Making mummy friends is harder than we think and here’s why

Being a new mum comes with a plethora of positives, especially the newborn cuddles, but it can be one of the hardest times in a woman’s life. Social isolation is a major hurdle that new mums need to address and the answer often lies in making friends with other mums.

But this is easier said than done. And here’s why.

We recently explored the seven mummy friends that we all need in our lives and so many of you responded with your own experiences of how making mummy friends is not always easy. Some people are lucky enough to have friends, sisters and cousins from their childhood who have followed the same path as them and have children around the same age. Others, however, do not.

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Whether you have moved to a new town, are the only one of your friends with children or are having trouble connecting to the other mums around you, then, please, know that you are not alone.

Mummy isolation is a very real and very normal thing. According to a recent study, 87 per cent of modern day mums experience feelings of isolation, with 36 per cent feeling isolated on most days. This rises to 55 per cent amongst mothers who are not married.

While most new mums (42 per cent) find the most support from their own mothers, new mums also admit that friendships play a critical role in day-to-day support. Existing friends who are also mothers come immediately second in importance (39 per cent) and fellow mums who have become new friends since becoming a mother (24 per cent) are other trusted sources.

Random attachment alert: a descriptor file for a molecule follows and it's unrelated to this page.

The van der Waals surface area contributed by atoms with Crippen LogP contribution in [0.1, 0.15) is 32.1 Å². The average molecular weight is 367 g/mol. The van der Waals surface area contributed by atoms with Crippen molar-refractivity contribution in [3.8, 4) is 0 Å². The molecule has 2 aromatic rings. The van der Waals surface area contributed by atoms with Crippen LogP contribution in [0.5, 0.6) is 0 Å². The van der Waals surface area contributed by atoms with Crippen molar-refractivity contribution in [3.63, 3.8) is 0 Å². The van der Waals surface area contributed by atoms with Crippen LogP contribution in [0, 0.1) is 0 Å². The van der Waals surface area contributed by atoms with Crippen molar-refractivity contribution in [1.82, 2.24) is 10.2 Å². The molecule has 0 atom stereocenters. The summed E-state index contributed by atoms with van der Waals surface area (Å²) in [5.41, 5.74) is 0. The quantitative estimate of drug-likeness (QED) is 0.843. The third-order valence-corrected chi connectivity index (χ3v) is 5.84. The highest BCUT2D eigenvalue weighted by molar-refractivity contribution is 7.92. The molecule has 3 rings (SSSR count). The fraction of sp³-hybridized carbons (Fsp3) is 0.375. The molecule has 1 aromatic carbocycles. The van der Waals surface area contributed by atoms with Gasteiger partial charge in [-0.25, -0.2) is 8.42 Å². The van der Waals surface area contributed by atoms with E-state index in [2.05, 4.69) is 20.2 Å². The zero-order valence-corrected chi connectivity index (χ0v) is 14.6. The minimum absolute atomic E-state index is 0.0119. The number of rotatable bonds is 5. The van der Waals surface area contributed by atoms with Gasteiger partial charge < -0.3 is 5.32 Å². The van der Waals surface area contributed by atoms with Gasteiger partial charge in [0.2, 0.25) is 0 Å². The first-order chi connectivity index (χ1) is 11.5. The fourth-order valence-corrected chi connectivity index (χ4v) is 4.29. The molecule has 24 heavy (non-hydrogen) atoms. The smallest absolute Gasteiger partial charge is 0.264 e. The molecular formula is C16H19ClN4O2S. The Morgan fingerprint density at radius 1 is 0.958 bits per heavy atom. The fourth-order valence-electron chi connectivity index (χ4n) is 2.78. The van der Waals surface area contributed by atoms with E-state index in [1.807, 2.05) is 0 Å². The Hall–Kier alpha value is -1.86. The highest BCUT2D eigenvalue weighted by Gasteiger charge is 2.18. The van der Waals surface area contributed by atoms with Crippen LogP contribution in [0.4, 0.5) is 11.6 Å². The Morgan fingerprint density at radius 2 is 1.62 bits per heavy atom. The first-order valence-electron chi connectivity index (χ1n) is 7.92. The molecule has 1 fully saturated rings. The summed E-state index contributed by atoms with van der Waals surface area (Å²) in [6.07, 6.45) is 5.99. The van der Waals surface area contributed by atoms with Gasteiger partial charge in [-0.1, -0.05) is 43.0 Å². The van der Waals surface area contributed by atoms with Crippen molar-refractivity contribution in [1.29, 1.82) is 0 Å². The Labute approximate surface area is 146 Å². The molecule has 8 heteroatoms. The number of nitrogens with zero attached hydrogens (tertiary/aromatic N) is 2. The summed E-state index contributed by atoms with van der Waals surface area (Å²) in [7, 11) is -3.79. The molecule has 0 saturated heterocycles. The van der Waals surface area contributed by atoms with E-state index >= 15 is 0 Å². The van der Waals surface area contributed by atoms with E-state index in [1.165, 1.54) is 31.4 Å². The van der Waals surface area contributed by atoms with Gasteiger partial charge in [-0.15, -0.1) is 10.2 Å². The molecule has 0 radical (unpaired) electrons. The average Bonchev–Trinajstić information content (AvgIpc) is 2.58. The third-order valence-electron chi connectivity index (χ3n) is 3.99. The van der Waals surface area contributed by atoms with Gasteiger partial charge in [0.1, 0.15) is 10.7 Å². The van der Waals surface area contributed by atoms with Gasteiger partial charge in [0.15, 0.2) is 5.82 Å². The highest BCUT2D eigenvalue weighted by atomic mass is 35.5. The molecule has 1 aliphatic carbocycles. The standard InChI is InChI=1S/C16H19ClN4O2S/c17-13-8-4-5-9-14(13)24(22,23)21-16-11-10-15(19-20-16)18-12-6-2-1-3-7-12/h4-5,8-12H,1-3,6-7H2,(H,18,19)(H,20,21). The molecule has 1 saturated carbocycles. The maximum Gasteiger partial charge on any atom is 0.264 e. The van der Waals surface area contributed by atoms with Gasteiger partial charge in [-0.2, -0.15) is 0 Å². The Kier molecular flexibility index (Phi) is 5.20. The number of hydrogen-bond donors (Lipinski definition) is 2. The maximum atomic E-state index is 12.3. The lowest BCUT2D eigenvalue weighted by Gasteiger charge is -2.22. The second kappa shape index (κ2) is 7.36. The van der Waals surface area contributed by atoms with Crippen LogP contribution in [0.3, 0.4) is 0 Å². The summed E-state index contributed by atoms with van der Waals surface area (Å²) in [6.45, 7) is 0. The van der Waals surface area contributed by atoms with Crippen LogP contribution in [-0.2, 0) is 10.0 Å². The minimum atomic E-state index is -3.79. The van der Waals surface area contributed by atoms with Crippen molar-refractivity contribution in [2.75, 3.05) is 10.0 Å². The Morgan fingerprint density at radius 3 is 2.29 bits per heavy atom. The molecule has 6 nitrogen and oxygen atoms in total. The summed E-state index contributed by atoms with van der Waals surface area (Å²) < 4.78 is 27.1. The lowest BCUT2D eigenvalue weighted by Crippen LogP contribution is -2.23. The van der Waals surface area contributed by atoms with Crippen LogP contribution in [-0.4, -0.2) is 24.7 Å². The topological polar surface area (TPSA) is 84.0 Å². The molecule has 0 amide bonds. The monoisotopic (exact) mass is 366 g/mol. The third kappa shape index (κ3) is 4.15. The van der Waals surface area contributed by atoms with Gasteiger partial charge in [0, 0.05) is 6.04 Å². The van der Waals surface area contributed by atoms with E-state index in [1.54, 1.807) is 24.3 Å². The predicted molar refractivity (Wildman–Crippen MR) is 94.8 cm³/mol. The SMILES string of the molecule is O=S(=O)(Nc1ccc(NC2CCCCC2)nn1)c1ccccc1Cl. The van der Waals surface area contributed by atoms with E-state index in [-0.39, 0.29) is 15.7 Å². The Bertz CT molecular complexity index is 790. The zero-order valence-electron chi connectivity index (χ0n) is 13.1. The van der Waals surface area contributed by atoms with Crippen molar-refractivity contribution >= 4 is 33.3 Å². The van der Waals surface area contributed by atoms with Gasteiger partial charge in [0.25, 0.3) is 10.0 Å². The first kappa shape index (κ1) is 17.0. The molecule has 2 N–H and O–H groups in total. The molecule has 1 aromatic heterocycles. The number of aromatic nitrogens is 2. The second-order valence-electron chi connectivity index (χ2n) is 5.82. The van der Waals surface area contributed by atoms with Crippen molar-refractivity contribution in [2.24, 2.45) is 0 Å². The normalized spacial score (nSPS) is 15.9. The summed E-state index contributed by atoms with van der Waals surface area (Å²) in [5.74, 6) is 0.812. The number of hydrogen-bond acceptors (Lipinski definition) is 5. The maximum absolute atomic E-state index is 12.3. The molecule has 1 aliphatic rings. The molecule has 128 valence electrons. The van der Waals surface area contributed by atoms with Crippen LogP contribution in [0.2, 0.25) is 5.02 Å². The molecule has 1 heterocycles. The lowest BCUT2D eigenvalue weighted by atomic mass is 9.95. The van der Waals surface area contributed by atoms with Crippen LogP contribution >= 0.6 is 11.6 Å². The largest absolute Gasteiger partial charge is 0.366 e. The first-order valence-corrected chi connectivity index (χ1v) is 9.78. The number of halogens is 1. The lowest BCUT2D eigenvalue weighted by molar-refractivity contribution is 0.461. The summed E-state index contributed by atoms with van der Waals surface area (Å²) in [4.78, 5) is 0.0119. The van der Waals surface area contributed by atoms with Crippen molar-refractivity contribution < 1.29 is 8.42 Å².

Parenting expert Pinky Mackay explains, “Isolation is a huge issue.  I see many new mums struggling with sleep issues and feeding issues. Often they are afraid to reach out and ask for help because there is this perception that everyone else is coping. This leaves women feeling isolated because they fear being judged or think they are somehow failing.”

Aside from this unrealistic expectation mums project on themselves, the opportunities to socialise when you are a new mum are barely existent.  There are no work functions; there are rarely any girls’ nights out or impromptu late night dinners; there may still be parties to attend, but you will most likely only be there for an hour or two before it’s time to get baby back home. 55 per cent of new mums mourned the loss of this pre-baby social life.

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Facebook groups in your area can provide a good place to start your search for new friends; however, it’s important to still get out of the house and plan functions. Attend local activities – library story-times, park days, playgroups, swimming lessons, Gymbaroo. There’s even an app you can use to help meet other mums with children of a similar age in your area.

Being a new mum is stressful on so many levels and, after being up all night with baby, the last thing you may want to do is go to the park and socialise with people you may or may not connect to apart from the fact that you both have kids. It’s difficult to put yourself out there when you are feeling the most vulnerable.

But, just remember, you are not alone. And more often than not, the other mums at the park are also hiding huge bags under their sunglasses, are still wearing the bra from yesterday and are surviving on one too many cups of coffee as well.

What are your tips for making new mum friends?

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